Seeking to highlight social justice issues and make their endorsement process more open, multiple student groups collaborated to hold the first Justice Forum for this year’s AMS elections candidates.
On March 2, candidates for president, VP external, VP administration and the Board of Governors were quizzed on issues ranging from tuition freezes to the AMS’s relationship with the Interfraternity Council (IFC).
“The Justice Forum is a public event because we […] wanted to be accountable to our process of endorsement, so there’s a public record of why we make the decisions that we make,” said Women’s Centre Co-Chair Niki Najm-Abadi, a fifth-year political science and gender, race, sexuality and social justice major who co-emceed the event.
“We wanted to see today what these platforms actually mean, beyond just words and empty gestures.”
Advocating for Indigenous issues, increasing representation
The debate kicked off with a question to the presidential candidates on the role of the AMS in upholding Indigenous rights. Citing the “the Wet’suwet’en situation up north,” current AMS VP Administration Cole Evans expressed disappointment with the AMS’s “lack of advocacy going to the provincial government.”
“It’s up to student unions to make sure we’re leading those causes,” he said.
Pivoting to the issue of Indigenous representation, current Residence Hall Association President Harresh Thayakaanthan suggested creating new staff opportunities for Indigenous students. Meanwhile, current AMS Student Services Manager Ian Stone argued for providing more support and resources to student groups that advocate on Indigenous issues.
A complicated relationship with the frats
A recurring theme throughout the night was the ongoing changes in the AMS’s relationship with UBC’s fraternities. In November 2019, the AMS Council removed the IFC’s club status after finding that the IFC was on-compliant with the society’s code.
As the current VP administration, Evans defended the memorandum of understanding (MoU) that would allow fraternities some of the benefits given to AMS clubs, like booking event space.
Thayakaanthan acknowledged the “negative atmosphere around the topic [of fraternities],” but expressed support for an MoU that would allow the frats to receive continued training from the AMS Sexual Assault Support Centre — a sentiment that was later echoed by Aidan Wilson in the VP Administration race.
Meanwhile, both Stone and VP Administration candidate Sylvester Mensah Jr suggested that being members of a fraternity would be helpful in negotiating a new relationship between the AMS and the IFC.
Advocacy, safe spaces and student affordability
The VP administration forum between Mensah and Aidan Wilson featured a multifaceted discussion of safe spaces — from the emotional to the physical. While both candidates agreed that not all politically controversial speakers should receive a platform from the AMS, they diverged on the AMS’s expulsion policy and whether the Nest was primarily a student space.
Mensah brought up safety concerns, while Wilson argued that the space should be for everyone as long as no bylaws are broken.
The topics of homelessness and outside speakers resurfaced in the VP external and Board of Governors debates as part of broader discussions on student affordability and free speech.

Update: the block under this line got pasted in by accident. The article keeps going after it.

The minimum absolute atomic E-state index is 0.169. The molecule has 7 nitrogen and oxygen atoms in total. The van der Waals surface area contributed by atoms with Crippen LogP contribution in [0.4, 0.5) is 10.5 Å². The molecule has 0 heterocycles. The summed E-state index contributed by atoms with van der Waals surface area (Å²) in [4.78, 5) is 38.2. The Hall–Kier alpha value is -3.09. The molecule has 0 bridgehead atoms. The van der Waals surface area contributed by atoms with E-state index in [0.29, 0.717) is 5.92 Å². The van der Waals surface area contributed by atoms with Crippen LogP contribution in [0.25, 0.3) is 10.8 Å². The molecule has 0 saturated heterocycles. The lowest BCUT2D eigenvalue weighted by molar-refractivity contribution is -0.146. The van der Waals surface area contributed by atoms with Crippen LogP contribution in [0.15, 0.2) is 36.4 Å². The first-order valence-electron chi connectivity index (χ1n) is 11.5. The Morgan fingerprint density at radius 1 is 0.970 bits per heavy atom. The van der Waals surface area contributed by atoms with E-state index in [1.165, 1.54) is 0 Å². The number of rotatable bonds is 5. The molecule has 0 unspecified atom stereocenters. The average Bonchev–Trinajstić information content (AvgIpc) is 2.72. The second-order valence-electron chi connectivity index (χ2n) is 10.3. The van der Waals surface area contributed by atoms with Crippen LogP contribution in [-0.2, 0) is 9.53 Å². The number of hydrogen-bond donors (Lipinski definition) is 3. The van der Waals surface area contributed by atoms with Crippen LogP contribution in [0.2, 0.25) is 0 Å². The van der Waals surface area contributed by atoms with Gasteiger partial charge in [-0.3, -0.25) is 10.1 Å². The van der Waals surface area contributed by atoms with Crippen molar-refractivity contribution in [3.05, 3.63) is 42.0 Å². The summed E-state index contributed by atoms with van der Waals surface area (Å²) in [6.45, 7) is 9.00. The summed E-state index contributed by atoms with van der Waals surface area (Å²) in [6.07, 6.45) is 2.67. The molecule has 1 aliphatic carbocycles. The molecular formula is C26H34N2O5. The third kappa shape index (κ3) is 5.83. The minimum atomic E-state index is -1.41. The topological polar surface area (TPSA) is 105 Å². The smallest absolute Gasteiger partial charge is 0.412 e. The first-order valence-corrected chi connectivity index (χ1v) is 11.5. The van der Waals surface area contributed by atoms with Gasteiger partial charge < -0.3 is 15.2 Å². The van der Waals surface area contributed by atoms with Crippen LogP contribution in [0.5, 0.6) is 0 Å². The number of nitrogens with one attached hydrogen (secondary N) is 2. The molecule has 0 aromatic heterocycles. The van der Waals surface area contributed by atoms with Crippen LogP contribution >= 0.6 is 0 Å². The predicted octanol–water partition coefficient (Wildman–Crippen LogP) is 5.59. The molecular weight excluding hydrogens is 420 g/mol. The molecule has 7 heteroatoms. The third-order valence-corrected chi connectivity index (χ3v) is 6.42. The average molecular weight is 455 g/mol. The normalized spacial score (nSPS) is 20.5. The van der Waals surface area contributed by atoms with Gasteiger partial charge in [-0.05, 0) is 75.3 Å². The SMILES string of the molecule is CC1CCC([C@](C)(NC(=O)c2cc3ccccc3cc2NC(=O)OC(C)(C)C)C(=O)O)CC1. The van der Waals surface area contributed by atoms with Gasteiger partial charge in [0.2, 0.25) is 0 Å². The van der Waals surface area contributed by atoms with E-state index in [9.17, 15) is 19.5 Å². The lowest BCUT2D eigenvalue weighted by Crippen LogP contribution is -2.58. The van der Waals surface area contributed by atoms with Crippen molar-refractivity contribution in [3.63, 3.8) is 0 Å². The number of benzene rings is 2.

VP External candidate Andy Wu promised to work on “expanding the scope of eligibility of the BC Rental Assistance program to students” if elected, while candidate Kalith Nanayakkara also expressed interest in being an “advocate [against] homelessness and the housing crisis.”
At the Board of Governors debate, candidates Max Holmes, Axel Kong and Jeanie Malone expressed their support for tuition affordability but remained skeptical about the feasibility of a tuition freeze. The fourth candidate, Brandon Connor, was not present at the event.
“If there’s ever a situation in which we’re going down the hole and we have to increase tuition, there is a fiduciary duty,” said Holmes. “I’m somebody who has never really seen [...] a justified tuition increase, though.”
Kong also floated the idea of lobbying for a greater tuition tax credit for domestic students, but faltered when describing how a stronger alumni network might help defray tuition costs for international students.
When asked about the university hosting controversial speakers, Malone mentioned her role as chair of the Board’s People, Community and International Committee and “the importance of framing freedoms, such as free speech […] within the context of equity, diversity, inclusion and mutual respect.”
Striking a similar tone, Holmes brought up his experience on the Board’s Property Committee and questioned “whether we allow any more of these off-campus speakers […] to come in, that not even people in our community really want.”
Kong stressed the importance of education and suggested holding workshops.
On March 3, the organizing groups released their endorsements and comments, but did not endorse any candidate for president or VP administration.
Many of the organizers and attendees found the Justice Forum helpful in solidifying their voting decisions.
For Thea Baines, a first-year arts student involved with the Social Justice Centre, this year’s Justice Forum showed “what each candidate is actually thinking about and what their actual goals for the future are” beyond “tokenistic words […] like intersectionality and safe space and diversity.”
“Up until now, I wouldn’t have had enough information to make an informed decision about who to endorse,” said Cameron Anderson, a first-year science student who is a member of the Pride Collective.
“I would say that it was relatively successful, we had almost all the candidates that we invited to come and in the future, we might try to invite all the positions.”